Religious Adherents, 2010 (World Christian Database)1
The country has an area of 233,000 square miles and a population of 46.3 million. The Government estimated that there are 33,000 religious organizations representing 55 denominations in the country.
According to official government sources, Orthodox Christian organizations make up 52 percent of the country's religious groups. The largest such group is the Ukrainian Orthodox Church (Moscow Patriarchate) (abbreviated as UOC-MP), with significant presence in all regions of the country except for the Ivano-Frankivsk, Lviv, and Ternopil Oblasts. The UOC-MP refers to itself, and is officially registered as, the Ukrainian Orthodox Church. The second largest Orthodox group is the Ukrainian Orthodox Church of the Kyiv Patriarchate (UOC-KP), with most followers located in western and some central oblasts. The UOC-KP is not recognized by the UOC-MP. The smallest of the three Orthodox churches is the Ukrainian Autocephalous Orthodox Church (UAOC), with approximately 70 percent of its adherents in the western part of the country.
Adherents of the Ukrainian Greek Catholic Church (UGCC) constitute the country's second largest group, and the largest one in the western part of the country. UGCC members number approximately four million. In the eight western oblasts, the UGCC communities constitute a majority only in the Lviv, Ivano-Frankivsk, and Ternopil Oblasts, while members of the three Orthodox churches comprise a majority of believers in the western part of the country overall.
Some Muslim leaders estimated that there are 2 million Muslims in the country, although estimates by the Government and independent think tanks put the number at 500,000. The majority are Crimean Tatars, numbering an estimated 300,000 and constituting the third-largest ethnic group in Crimea. The Crimean Tatars have their own governing council (Crimean Tatar Mejlis) and language (Crimean Tatar). Crimea's majority ethnic Russian population is predominantly affiliated with the UOC-MP.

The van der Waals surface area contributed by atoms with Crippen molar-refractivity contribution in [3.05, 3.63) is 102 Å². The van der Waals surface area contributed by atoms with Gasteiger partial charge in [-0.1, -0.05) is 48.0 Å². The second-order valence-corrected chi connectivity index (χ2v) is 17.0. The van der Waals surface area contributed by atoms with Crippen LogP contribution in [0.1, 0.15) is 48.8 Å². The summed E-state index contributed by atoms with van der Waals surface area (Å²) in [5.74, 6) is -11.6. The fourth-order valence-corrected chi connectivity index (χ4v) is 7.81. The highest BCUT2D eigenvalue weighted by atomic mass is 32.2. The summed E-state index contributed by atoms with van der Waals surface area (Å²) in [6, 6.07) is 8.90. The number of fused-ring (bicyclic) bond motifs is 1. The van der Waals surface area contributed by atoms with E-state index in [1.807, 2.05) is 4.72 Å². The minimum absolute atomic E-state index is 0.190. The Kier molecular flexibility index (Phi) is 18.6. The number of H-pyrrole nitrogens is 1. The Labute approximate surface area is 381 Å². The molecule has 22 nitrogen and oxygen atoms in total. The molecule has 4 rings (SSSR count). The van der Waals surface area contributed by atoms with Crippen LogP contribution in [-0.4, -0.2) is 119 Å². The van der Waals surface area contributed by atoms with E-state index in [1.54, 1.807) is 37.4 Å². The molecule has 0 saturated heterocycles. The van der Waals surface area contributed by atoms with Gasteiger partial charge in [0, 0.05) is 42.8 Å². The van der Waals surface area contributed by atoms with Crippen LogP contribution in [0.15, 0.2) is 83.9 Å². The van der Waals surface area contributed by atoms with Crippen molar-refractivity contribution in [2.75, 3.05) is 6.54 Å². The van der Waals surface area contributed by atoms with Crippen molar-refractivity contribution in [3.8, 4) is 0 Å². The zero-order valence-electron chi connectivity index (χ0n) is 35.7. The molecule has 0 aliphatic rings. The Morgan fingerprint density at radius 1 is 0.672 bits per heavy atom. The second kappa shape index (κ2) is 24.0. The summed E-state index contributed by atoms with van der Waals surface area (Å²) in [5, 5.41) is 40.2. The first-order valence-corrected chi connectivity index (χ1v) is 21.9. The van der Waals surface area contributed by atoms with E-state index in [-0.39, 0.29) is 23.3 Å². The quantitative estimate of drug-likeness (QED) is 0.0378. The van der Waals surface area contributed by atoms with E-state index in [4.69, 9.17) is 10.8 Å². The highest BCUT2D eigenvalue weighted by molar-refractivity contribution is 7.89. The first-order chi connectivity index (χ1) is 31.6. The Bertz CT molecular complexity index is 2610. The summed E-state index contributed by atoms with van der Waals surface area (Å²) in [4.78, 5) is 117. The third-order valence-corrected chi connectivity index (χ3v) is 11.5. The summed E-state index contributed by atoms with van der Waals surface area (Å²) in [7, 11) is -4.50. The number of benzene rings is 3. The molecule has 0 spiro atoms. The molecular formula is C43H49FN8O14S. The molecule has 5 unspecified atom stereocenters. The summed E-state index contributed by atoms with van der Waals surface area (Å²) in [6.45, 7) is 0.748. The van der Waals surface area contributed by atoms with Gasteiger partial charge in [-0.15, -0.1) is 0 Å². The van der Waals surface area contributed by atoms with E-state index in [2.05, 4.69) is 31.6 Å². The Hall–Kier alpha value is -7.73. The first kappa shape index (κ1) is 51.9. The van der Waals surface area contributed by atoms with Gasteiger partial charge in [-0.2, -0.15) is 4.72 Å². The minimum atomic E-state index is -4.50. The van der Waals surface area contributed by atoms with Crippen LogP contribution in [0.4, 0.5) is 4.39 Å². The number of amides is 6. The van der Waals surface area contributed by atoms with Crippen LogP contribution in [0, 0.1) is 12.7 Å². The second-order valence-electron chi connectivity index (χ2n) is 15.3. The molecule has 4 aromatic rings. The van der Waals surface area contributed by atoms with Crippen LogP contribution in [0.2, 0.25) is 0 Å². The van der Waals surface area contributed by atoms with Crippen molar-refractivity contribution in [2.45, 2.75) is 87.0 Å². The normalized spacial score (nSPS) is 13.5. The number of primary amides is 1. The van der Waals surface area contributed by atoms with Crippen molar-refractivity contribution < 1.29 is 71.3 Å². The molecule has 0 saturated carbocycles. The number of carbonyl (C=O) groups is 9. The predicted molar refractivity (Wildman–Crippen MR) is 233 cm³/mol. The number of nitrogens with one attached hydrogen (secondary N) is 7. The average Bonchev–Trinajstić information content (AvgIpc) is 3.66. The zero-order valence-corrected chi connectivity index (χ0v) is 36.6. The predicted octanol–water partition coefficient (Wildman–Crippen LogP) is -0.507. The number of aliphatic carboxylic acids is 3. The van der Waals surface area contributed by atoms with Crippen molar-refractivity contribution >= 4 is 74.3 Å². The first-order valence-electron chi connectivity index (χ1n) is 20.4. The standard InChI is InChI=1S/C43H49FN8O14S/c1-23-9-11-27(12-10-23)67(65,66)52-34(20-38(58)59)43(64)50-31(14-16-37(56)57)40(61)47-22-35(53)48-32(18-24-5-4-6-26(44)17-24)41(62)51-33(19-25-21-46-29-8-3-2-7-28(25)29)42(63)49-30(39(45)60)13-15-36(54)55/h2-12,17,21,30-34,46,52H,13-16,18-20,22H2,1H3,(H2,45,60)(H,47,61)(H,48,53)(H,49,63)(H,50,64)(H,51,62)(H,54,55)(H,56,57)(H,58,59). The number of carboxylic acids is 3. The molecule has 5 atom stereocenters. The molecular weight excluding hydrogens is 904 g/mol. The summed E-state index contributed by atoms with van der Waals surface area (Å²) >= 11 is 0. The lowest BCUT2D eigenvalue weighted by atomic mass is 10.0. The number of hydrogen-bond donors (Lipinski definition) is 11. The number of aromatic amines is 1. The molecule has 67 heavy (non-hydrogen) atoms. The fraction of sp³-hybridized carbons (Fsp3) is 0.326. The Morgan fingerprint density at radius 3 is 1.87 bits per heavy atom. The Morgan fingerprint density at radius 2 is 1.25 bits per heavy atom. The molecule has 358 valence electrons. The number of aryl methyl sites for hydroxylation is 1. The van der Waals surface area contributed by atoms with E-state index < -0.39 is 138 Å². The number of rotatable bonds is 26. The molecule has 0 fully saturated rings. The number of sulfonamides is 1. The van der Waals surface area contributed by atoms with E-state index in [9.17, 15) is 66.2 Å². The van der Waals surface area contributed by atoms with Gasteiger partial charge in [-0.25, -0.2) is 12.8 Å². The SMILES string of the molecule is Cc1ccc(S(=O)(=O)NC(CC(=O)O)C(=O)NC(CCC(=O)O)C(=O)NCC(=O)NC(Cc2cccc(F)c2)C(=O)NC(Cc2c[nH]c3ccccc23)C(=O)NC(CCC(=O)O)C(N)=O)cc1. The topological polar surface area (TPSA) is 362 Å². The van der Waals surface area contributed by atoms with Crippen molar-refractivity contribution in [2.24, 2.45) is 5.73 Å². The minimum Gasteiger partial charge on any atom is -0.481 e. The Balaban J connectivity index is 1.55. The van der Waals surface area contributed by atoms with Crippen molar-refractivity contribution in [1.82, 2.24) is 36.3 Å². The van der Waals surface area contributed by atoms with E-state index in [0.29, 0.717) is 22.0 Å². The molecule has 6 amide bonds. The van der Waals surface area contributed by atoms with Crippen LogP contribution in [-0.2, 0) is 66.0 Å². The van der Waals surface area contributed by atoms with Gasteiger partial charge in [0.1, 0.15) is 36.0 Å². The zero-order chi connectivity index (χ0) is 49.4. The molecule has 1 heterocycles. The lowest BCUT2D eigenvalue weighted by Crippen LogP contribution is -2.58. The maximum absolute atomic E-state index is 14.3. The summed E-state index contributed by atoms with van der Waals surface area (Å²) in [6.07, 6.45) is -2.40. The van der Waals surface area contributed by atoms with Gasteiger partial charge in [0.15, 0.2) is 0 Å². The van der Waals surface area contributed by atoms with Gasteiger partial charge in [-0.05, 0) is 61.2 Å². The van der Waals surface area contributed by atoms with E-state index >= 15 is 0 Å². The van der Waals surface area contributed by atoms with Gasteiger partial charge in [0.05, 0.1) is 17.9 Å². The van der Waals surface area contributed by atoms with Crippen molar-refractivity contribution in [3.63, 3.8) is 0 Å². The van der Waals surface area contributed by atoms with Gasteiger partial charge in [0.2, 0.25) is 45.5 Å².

The Roman Catholic Church, with approximately one million adherents, is traditionally associated with historical pockets of citizens of Polish ancestry, who live mainly in the central and western regions.
Groups that constitute less than 5 percent of the population include followers of the Evangelical Baptist Union of Ukraine, Jews, Anglicans, Calvinists, Jehovah's Witnesses, Lutherans, Methodists, Mormons (members of the Church of Jesus Christ of Latter-day Saints), Pentecostals, Presbyterians, Seventh-day Adventists, Buddhists, and adherents of Krishna Consciousness.
Based on a 2001 census, the State Committee of Statistics estimated that there are 103,600 persons of ethnic Jewish origin in the country. Some Jewish community leaders, however, estimated that 170,000 citizens were born to a Jewish mother and as many as 370,000 are eligible to immigrate to Israel because of their Jewish heritage.